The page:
Victorinox AG, a name famous for its presence on Swiss army knives sold around the world, has bought its smaller rival, the family run firm Wenger SA, the two companies said yesterday.
The purchase means that one of the most enduring icons of Switzerland -- the military knife complete with corkscrews, can openers and screwdrivers -- will remain Swiss.
"Keeping the Swiss cross in Swiss hands is the best way to move forward," said Victorinox director Carl Elsener, adding that the purchase will allow the firms to compete better against international opposition.
The two makers of Swiss Army knives have been struggling since a sales slump after the Sept. 11 terror attacks. Pocket knives suddenly became less attractive when airport screeners began confiscating anything sharp or pointed, including nail files.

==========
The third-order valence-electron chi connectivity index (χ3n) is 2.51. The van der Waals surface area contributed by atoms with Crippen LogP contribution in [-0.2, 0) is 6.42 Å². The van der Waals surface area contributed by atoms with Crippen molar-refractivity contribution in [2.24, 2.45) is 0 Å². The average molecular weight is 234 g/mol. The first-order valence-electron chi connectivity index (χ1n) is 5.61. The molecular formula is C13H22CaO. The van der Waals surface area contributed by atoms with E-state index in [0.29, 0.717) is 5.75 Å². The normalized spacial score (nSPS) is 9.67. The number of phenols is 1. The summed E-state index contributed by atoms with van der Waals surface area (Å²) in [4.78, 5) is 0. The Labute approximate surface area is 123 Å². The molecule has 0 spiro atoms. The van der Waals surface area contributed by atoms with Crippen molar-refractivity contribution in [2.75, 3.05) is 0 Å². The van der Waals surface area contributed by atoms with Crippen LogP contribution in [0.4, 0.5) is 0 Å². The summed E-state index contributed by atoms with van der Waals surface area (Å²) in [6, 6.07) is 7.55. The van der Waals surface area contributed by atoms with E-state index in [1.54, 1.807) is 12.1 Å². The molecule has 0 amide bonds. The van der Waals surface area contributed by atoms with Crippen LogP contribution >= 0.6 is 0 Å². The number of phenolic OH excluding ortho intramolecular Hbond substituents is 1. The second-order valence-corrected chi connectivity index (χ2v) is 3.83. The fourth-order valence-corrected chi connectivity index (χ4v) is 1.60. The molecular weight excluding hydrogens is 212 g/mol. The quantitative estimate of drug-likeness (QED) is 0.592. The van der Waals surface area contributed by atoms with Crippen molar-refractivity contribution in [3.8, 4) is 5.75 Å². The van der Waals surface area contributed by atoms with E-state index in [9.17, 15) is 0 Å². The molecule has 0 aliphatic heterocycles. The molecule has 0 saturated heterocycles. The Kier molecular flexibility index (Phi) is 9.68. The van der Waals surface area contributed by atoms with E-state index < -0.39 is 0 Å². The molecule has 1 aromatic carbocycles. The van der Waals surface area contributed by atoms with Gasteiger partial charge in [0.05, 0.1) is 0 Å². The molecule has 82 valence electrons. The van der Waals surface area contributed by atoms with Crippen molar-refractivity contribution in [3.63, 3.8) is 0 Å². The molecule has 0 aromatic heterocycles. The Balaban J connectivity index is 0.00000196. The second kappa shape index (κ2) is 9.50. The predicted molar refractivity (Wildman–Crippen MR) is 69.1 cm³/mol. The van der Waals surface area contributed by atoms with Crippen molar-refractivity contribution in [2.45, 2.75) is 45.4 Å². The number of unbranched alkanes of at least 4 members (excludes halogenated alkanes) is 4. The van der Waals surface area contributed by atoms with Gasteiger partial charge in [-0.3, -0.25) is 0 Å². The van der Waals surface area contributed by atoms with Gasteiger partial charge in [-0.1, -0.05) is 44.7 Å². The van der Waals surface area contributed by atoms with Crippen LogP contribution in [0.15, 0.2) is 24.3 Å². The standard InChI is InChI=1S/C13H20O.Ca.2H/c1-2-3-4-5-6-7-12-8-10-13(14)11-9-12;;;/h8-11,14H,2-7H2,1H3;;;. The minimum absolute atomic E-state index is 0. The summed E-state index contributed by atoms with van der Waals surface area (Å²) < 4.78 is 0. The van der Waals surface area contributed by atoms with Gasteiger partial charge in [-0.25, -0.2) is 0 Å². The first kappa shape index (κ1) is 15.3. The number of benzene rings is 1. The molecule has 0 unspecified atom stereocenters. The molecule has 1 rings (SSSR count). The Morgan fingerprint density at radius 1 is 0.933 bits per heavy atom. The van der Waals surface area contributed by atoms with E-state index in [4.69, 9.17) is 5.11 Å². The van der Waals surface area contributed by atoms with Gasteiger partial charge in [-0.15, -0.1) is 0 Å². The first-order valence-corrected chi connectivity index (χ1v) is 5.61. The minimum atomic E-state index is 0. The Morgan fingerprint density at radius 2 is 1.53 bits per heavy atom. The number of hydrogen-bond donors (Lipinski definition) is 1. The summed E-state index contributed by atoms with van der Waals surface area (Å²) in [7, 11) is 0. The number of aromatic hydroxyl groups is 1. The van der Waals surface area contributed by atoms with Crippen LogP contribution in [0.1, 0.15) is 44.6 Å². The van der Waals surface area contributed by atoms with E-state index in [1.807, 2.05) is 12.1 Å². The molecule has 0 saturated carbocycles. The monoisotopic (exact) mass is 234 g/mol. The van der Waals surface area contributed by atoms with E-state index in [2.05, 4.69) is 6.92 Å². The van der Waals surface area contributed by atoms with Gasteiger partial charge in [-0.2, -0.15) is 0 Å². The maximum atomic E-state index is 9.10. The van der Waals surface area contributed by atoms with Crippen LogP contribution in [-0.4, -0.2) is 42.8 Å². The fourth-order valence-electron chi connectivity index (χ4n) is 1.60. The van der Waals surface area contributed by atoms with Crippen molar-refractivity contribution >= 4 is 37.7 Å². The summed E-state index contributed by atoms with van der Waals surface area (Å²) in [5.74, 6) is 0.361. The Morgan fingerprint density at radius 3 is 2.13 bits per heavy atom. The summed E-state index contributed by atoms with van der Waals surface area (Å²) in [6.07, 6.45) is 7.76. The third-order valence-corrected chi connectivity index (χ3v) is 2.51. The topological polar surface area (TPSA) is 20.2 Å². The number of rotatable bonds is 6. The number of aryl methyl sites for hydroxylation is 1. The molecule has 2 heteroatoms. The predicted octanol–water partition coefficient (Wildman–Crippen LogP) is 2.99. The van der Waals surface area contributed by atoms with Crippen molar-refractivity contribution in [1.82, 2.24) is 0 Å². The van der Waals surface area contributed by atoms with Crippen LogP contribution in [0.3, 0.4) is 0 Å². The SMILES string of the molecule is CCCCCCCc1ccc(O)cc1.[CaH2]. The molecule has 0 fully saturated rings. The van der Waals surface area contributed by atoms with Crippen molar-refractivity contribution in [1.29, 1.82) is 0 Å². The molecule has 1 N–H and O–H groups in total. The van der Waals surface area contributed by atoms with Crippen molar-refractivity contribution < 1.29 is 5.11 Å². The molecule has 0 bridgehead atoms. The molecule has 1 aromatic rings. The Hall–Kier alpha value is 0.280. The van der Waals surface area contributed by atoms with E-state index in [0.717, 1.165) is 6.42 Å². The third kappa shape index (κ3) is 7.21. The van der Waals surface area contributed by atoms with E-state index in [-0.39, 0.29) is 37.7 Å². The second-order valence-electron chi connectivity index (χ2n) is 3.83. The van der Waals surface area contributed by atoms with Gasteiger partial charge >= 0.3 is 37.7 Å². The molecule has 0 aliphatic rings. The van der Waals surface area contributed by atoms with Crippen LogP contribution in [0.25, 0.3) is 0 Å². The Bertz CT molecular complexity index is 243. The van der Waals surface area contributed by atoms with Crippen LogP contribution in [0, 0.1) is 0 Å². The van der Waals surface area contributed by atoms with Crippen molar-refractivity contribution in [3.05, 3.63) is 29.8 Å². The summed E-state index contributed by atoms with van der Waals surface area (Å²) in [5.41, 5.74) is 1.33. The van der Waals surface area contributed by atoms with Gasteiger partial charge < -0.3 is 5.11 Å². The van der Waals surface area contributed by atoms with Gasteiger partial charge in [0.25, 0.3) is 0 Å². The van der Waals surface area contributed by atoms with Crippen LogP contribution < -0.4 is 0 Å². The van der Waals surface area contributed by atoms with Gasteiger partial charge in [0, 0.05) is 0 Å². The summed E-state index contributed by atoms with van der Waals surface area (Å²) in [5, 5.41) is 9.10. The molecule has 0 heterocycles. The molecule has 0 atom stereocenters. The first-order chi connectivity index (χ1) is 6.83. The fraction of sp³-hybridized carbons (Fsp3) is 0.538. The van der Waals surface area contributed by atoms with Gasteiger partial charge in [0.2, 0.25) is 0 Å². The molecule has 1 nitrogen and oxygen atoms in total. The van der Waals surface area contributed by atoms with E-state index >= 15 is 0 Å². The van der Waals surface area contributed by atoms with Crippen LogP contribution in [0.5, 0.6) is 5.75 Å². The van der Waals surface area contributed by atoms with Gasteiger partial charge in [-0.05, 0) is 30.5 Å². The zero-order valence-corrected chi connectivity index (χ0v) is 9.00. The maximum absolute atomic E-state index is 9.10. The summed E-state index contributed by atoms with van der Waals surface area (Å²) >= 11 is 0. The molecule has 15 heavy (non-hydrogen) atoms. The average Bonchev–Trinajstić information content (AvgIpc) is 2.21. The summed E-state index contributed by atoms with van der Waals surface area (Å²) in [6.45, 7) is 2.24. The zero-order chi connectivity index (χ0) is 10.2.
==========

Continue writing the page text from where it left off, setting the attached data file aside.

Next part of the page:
Now Wenger needs greater financial backing to restructure its activities and to return to profitability in 2006, the two firms said in a statement. Wenger's production facilities will remain in Delemont and there will be no job losses there, the companies said.
Victorinox's knife sales were 169-million Swiss francs ($177-million) in 2004, compared with Wenger's sales of 23 million francs. Neither company discloses profit figures or is quoted on the Swiss stock exchange.
"What better news could the 150 employees at Wenger and the representatives of the local business community hear this morning?" said Jean-Jacques Gunzinger, a board member.
Victorinox and Wenger evenly split the rights to provide the Swiss military with knives. Between them, they make about 25.7 million knives a year, which are exported to about 150 countries. AP